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PR in the Spotlight
"You are lucky to catch me in Hong Kong this week," says Richard Tsang, as he welcomes me into his spacious office in Admiralty. "I've just come back from Malaysia where we've opened our ninth office in the region."
Just twelve years ago, Mr Tsang, Chairman and Managing Director of Strategic Public Relations Group (SPRG), set up his public relations company with a staff of just five. Today, he says SPRG is the largest public relations company in the SAR, employing around 110 staff in Hong Kong alone.
His public relations' aspirations sprouted from the hotel industry, where, shortly after graduating, he was hired by a medium-sized hotel seeking someone to set up and run their PR department. He was soon pirated by Burson Marsteller to join their corporate team, and one year later was transferred to their financial team, where he quickly rose to head of their team managing IPOs and investor relations.
As is often the case in the PR industry, staff leave the company after gaining a few years' experience and set up their own firm. In 1994, Mr Tsang's then colleagues decided to leave Burson Marsteller to strike out on their own.
"They invited me to join them as a partner, but at 28, I thought I was still too young and needed to gain more experience, so I decided to join Edelman," he explained.
At the time, around 40-50 IPOs were being listed every year in Hong Kong, a huge leap from the annual half dozen or so that used to take place in the 1980s. Eager to capture a slice of this growth, Edelman tasked him to set up their financial department in Asia, and gave him a team of 10 to make it happen.
"We were making a pretty decent profit, and the number of IPOs taking place was growing every year, so I thought, 'I set this business up for Edelman, so why don't I set up my own business?" he said.
He, together with four partners, each of whom were experts in their respective fields -- financial PR, government lobbying, marketing, media and event management -- established a holding group in 1995 while Mr Tsang started SPRG at the same time.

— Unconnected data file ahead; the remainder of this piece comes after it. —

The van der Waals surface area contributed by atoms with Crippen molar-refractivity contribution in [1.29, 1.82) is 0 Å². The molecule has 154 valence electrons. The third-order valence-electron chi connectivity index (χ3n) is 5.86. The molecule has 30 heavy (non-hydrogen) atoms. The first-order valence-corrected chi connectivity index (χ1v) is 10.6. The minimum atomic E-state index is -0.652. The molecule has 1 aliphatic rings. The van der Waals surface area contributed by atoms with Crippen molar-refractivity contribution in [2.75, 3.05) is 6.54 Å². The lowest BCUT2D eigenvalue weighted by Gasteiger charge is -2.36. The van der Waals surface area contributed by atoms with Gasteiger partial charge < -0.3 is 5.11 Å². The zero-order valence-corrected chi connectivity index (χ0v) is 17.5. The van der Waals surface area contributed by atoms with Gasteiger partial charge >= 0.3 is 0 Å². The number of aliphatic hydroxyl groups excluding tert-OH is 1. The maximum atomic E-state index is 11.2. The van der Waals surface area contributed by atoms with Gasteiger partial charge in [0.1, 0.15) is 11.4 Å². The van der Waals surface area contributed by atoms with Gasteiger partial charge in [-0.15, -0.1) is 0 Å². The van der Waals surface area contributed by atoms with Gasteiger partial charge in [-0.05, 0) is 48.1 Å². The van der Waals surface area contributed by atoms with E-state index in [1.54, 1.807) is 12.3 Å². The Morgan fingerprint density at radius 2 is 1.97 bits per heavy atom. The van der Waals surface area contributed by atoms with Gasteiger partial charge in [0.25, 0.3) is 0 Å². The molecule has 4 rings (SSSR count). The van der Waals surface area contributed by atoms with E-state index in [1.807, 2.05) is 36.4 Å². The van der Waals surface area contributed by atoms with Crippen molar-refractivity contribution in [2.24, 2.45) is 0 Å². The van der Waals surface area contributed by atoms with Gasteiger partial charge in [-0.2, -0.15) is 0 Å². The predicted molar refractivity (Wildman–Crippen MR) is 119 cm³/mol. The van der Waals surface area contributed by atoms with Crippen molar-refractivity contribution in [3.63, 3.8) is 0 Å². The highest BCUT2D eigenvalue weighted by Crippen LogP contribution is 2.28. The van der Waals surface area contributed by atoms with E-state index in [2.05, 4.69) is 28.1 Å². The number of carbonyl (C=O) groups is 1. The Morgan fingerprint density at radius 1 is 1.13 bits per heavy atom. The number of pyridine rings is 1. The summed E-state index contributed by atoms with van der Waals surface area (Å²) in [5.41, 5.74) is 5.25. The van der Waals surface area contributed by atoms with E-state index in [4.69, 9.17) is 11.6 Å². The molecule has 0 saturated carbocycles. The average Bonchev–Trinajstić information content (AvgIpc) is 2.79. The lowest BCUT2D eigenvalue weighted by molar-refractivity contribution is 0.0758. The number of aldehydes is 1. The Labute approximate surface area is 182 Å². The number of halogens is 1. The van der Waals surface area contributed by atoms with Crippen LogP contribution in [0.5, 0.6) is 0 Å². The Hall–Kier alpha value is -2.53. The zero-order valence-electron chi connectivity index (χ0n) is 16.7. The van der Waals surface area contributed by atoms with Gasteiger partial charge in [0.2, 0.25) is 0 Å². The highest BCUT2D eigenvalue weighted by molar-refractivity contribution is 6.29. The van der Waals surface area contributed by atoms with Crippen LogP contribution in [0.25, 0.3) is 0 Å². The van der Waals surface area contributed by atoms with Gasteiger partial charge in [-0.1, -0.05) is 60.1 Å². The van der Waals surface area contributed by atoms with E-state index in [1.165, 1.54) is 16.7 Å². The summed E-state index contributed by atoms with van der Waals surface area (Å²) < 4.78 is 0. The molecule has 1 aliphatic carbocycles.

"We decided we didn't want any hierarchy so agreed on a level management structure in the company as we believed good professionals should be their own boss. This also allowed us to focus on our own areas, but of course we would help each other whenever the other needed the other's expertise," Mr Tsang said.
With over 200 professionals working in Hong Kong, Beijing, Shanghai, Guangzhou, Taiwan, Singapore and Malaysia, the culture continues today.
"I don't really manage my people. I let them manage themselves," he said. "I have always believed that professionals don't need people managing them. This is a 'people' industry, so all staff have to be professional, whether that is PR executives, or the qualified accountants, lawyers, or journalists that we hire to work on clients' behalf."
He believes this is why the staff turnover rate in the company is stable -- a rarity in the PR industry -- in addition to a profits sharing scheme, which allocates around 30-40% of profits among staff.
Being in the people business, Mr Tsang said it is vitally important that he retains his staff and their expertise to serve his clients, among whom are some of the biggest names in the corporate world.
This connection with clients is helping him expand in the Mainland, and regionally. In 2000, seeing a bottleneck in growth prospects for the Hong Kong market, a client referred Mr Tsang to a group of entrepreneurs in Beijing who had set up a PR firm specializing in IT communications. The fledgling company was run by experienced, dedicated professionals, but they were having cash-flow difficulties as the number of clients that they served grew. After meeting with them, he agreed to become a major shareholder in the company and injected some badly needed capital into the company.
The following year, his China partners set up a Shanghai office, and then he established a Guangzhou branch to cover the major business centers in the Mainland.
In all of his offices, whether the Mainland, Taiwan, Singapore or Malaysia, he insists on hiring local managers, with local knowledge to run the branches.
"They know the local culture and have local networks," Mr Tsang said. "For example, in Taiwan, flowers for clients opening a new office or something are always sent in pairs. Even though I am Chinese, as a Hongkonger, I would only send one flower display, which is a taboo in Taiwan."
Given the rapid expansion that his company has undergone in a relatively short time, his management philosophy seems to be on track, which is reinforced by a number of distinguished business awards.
"My staff now basically run the company by themselves. All I do is take a little commission for my salary and try to do a little PR work for our company, such as doing interviews like this one. I feel very lucky to have such a great bunch of coworkers," he said.
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Admiralty, Hong Kong
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